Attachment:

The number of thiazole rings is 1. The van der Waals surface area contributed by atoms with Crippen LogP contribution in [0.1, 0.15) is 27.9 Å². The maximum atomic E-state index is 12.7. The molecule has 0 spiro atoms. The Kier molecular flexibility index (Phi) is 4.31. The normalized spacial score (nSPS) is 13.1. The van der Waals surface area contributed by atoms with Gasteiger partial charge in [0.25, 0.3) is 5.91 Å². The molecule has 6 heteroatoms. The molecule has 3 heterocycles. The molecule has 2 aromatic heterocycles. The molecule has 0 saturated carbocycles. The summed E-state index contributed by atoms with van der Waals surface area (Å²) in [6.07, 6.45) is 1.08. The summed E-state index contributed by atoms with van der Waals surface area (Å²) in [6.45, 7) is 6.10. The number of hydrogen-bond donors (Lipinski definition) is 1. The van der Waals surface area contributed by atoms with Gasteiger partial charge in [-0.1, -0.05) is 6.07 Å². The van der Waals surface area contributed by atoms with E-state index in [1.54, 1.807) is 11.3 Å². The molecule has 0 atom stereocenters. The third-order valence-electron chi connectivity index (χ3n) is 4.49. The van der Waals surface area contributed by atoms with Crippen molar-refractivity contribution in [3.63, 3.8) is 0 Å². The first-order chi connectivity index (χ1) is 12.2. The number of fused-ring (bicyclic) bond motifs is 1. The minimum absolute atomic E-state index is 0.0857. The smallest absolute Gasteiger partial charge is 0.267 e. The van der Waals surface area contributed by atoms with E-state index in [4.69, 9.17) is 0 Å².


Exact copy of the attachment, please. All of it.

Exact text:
The number of thiazole rings is 1. The van der Waals surface area contributed by atoms with Crippen LogP contribution in [0.1, 0.15) is 27.9 Å². The maximum atomic E-state index is 12.7. The molecule has 0 spiro atoms. The Kier molecular flexibility index (Phi) is 4.31. The normalized spacial score (nSPS) is 13.1. The van der Waals surface area contributed by atoms with Gasteiger partial charge in [0.25, 0.3) is 5.91 Å². The molecule has 6 heteroatoms. The molecule has 3 heterocycles. The molecule has 2 aromatic heterocycles. The molecule has 0 saturated carbocycles. The summed E-state index contributed by atoms with van der Waals surface area (Å²) in [6.07, 6.45) is 1.08. The summed E-state index contributed by atoms with van der Waals surface area (Å²) in [6.45, 7) is 6.10. The number of hydrogen-bond donors (Lipinski definition) is 1. The van der Waals surface area contributed by atoms with Gasteiger partial charge in [-0.1, -0.05) is 6.07 Å². The van der Waals surface area contributed by atoms with E-state index in [1.54, 1.807) is 11.3 Å². The molecule has 0 atom stereocenters. The third-order valence-electron chi connectivity index (χ3n) is 4.49. The van der Waals surface area contributed by atoms with Crippen molar-refractivity contribution in [3.63, 3.8) is 0 Å². The first-order chi connectivity index (χ1) is 12.2. The number of fused-ring (bicyclic) bond motifs is 1. The minimum absolute atomic E-state index is 0.0857. The smallest absolute Gasteiger partial charge is 0.267 e. The van der Waals surface area contributed by atoms with E-state index in [4.69, 9.17) is 0 Å².